Memory Timing

Don’t get glassy-eyed at the sight of those obscure names for RAM timing. XOTIC PC is in the business of building high-end computers from the ground up, and we know just how difficult it can be to dive headfirst into the world of PC terminology. In this guide, we’ll review the basics of memory timing, so you can understand the differences in transfer rates and maximum clock speed, as well as memory chip and module classification. With this information, you will also gain a basic understanding of overclocking, performance, and other essentials. Keep reading to learn more!

Shortcut to Memory Timing
Why is it important to understand how RAM speed and timing work? Premium memory enables your computer to run at high clock speeds and lower latencies. In layman’s terms, your PC will be optimized to process a very high volume of data messages with minimal delay. Every memory package features a series of numbers that symbolize timings in the following order: CL-tRCD-tRP-tRAS-CMD. Join us as we take a closer look at what each of these timings means.

CL (CAS Latency)
Example timing: 9-10-11-24-2
Access time allows you to determine the time it takes between a command that was sent to the memory and when it begins to reply to it. Determining is actually quite simple, if you divide the column access time by the clock cycle time. Just raise the result to the next whole number.

tRCD (RAS to CAS Delay)
Example timing: 9-10-11-24-2
Your computer’s data storage location is arranged in a matrix. The RAS to CAS delay determines the time between memory accessing RAS (Row Address Strobe) and CAS (Column Address Strobe). The lower the number, the better, but tRCD timing plays a less significant role in overall performance compared to CAS latency.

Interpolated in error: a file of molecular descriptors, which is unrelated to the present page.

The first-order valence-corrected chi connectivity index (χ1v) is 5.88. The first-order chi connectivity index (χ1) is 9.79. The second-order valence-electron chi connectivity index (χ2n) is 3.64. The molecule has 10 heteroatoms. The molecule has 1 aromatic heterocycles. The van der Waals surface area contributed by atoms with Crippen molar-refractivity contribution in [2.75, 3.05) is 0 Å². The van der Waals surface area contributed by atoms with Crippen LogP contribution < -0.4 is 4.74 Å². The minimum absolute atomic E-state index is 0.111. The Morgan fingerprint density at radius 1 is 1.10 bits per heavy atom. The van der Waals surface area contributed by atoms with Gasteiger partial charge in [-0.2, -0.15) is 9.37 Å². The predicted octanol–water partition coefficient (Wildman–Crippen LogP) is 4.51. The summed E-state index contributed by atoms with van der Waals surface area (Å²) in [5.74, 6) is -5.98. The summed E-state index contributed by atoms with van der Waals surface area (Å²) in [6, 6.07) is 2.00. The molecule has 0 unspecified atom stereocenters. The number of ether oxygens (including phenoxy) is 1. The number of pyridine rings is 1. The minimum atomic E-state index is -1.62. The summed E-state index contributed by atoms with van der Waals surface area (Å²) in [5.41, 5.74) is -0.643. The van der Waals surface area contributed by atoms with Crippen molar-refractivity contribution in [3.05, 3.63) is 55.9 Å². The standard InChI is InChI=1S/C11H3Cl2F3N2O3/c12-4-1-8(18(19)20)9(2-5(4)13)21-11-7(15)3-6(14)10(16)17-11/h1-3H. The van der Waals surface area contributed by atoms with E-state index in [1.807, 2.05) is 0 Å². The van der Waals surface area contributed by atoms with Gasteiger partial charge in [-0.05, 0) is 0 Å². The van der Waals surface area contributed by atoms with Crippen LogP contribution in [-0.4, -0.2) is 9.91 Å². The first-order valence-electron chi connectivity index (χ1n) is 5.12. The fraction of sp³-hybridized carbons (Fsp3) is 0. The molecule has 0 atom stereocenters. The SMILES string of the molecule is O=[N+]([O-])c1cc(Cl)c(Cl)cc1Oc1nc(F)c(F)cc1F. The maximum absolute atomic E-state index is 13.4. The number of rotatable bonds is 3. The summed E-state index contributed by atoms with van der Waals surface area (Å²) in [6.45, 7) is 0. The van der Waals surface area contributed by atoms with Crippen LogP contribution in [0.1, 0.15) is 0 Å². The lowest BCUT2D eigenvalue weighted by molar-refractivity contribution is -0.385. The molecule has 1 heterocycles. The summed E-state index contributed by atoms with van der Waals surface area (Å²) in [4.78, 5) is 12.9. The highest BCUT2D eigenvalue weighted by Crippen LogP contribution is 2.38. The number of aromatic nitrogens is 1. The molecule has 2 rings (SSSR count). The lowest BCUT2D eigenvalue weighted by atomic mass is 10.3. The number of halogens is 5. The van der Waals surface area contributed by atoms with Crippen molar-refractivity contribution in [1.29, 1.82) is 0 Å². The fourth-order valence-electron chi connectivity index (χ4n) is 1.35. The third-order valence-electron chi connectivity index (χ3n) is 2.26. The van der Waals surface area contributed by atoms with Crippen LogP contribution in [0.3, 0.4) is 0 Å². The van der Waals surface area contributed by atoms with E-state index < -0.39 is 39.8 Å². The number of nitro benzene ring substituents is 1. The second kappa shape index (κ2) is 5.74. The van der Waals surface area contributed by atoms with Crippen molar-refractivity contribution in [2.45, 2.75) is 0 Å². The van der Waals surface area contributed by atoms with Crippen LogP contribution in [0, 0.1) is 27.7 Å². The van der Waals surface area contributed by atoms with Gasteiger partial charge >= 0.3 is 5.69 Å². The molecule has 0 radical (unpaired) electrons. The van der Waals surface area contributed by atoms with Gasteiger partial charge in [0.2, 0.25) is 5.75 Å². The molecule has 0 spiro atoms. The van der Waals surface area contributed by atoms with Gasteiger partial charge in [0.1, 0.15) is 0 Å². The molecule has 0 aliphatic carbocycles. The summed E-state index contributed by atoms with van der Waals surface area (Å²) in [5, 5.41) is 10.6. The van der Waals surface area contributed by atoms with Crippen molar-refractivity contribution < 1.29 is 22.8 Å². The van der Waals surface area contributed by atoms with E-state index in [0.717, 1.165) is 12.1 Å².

tRP (RAS Pre-charge)
Example timing: 9-10-11-24-2
Once data retrieval from the memory is successful, the row that was used to access that data needs to be closed, so that a new row can be accessed. RAS pre-charge determines the time it takes between disabling access to a line of data and the beginning of access to another line of data. If you already have a row selected, you will have to wait this number of cycles before selecting a different row.

tRAS (Active to Precharge Delay)
Example timing: 9-10-11-24-2
Otherwise known as Row Active Time, this figure regulates how long the memory has to wait until the next access to the memory can be acted upon. This timing usually needs to be greater than or equal to the sum of the previous three latencies, and it has one of the most significant effects on performance.

CR or CMD (Command Rate)
Example timing: 9-10-11-24-2
Command rate stands for the time it takes from memory activation to the possibility of an action being delivered to it. As a general rule of thumb, CR1 provides better performance and CR2 provides more stable overclocks.

Before rushing off to upgrade RAM, you should always check the motherboard manufacturer’s memory support list. Older motherboards may be more difficult to find compatible memory components. If you have any questions about memory timing or would like to learn more about building your own custom PC, please contact us today to speak with an experienced representative for additional information or further assistance.